Meet Derry a LegenDerry city.

Winding walls, compact character, fabulous food and lots of history. Named as ‘One of the Top Ten Cities in the World to visit in 2013’ by the Lonely Planet’s ‘Best in Travel Guide 2013’, Derry-Londonderry, is a city pulsing with life and resonant with centuries of heritage. The city is compact and easy to explore. There are great walking opportunities along the almost fully intact 400 year-old walls.

Derry has  a history of conflict and while it will always remain a strong part of its identity, there is much more to learn about this beautiful walled city.

Things to do in Derry: 

  • Walk the walls 

Derry is the only city in Ireland that can claim the accolade of being Ireland’s only remaining completely walled city. Originally built in 1614 and finished in 1618 the city is celebrating 400 years since the completion of these historic walls. 

The walls form a historic walkway of 1.5km around the city and offer the most breathtaking views over the surrounding area. This walkway provides a unique promenade to view the original layout of the city which still retains its Renaissance Style-street plan to this day. Original canons that took part in two 17th century sieges can also be found dotted along the way. Along the walls are also the four original gates of the city — Bishop’s Gate, Shipquay Gate, Ferryquay Gate and Butcher Gate. Three additional gates, Castle Gate, New Gate and Magazine Gate. were added in the 1800’s.

  • The Guildhall 

The Guildhall is one of Derry’s most recognisable landmarks. Overlooking the River Foyle, it now houses the Mayor’s parlour and the Council Chambers. It is an impressive building both inside and out with beautiful stained windows and large doorways. It is open daily with free entry and a permanent exhibition on the Plantation of Ulster can be found here.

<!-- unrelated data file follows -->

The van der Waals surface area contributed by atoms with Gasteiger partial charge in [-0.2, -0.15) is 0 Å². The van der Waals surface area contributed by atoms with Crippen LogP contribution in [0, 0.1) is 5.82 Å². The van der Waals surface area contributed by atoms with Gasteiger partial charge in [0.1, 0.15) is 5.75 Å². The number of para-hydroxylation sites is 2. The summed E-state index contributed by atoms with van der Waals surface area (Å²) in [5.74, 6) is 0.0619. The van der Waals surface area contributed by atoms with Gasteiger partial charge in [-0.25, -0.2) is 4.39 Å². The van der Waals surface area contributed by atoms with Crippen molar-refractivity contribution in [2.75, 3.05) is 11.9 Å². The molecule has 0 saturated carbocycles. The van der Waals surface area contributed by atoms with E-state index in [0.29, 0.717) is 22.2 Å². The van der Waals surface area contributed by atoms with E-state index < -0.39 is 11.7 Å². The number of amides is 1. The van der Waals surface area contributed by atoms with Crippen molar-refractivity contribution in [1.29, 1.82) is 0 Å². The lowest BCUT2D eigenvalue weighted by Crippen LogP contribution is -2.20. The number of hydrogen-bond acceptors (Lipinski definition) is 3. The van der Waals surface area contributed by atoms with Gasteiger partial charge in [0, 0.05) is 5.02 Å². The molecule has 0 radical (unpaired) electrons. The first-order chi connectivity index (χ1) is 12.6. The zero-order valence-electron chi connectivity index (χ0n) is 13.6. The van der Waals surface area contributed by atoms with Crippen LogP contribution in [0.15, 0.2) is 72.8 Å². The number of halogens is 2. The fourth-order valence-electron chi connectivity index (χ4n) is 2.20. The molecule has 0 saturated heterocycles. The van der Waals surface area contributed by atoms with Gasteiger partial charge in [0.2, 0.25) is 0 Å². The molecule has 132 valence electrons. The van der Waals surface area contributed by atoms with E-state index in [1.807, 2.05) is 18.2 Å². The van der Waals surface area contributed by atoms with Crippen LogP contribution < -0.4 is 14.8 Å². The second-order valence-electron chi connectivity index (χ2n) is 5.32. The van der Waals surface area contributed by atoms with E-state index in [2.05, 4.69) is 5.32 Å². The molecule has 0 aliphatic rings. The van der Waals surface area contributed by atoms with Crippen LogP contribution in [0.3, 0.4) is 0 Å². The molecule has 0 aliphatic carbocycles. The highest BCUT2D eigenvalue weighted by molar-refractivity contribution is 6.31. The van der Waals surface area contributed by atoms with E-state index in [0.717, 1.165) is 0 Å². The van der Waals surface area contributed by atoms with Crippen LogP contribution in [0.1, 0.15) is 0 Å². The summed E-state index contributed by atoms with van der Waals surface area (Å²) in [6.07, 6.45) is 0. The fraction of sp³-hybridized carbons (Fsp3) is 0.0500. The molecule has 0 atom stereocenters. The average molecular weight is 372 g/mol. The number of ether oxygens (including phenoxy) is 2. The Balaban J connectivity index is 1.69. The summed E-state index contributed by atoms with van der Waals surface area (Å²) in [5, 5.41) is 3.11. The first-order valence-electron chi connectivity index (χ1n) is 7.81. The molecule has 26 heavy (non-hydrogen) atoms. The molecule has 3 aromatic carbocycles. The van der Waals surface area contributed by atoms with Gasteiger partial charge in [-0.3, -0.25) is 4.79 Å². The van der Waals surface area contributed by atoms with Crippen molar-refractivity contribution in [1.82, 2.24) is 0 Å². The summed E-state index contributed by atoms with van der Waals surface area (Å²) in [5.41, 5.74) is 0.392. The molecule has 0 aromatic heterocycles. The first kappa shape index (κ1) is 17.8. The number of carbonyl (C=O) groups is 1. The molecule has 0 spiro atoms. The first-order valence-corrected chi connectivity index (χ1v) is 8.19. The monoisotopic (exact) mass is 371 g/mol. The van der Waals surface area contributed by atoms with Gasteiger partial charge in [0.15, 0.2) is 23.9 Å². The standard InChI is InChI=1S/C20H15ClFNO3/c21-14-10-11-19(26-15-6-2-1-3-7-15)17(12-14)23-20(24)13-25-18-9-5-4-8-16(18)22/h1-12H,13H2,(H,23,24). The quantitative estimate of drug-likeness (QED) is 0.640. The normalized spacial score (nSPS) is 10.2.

• The Museum of Free Derry

The Museum of Free Derry opened in 2007 in order to tell the story of what happened in the city during the period 1968 – 1972, popularly known as ‘Free Derry’, and including the civil rights era, Battle of the Bogside, Internment, Bloody Sunday and Operation Motorman.

The Museum of Free Derry exists to remember and understand the local history of the city and its contribution to the ground breaking civil rights struggle which erupted in Derry in the mid-1960s and culminated in the massacre on Bloody Sunday.
It puts the Free Derry period into a wider Irish and international context so that visitors see the events depicted not just in relation to the communal conflict in the North or the conflict between Britain and Ireland. They are invited to make comparisons with the civil rights movement in the USA as well as other massacres such as Wounded Knee, Sharpeville and Fallujah.

  • The Derry Peace Bridge

Opened in 2011 this 235 metre long, 4 metre wide curved footpath, track and cycleway stretches from the Guild Hall in the city centre of Derry City to Ebrington Square and St Columb’s Park on the far side of the River Foyle.


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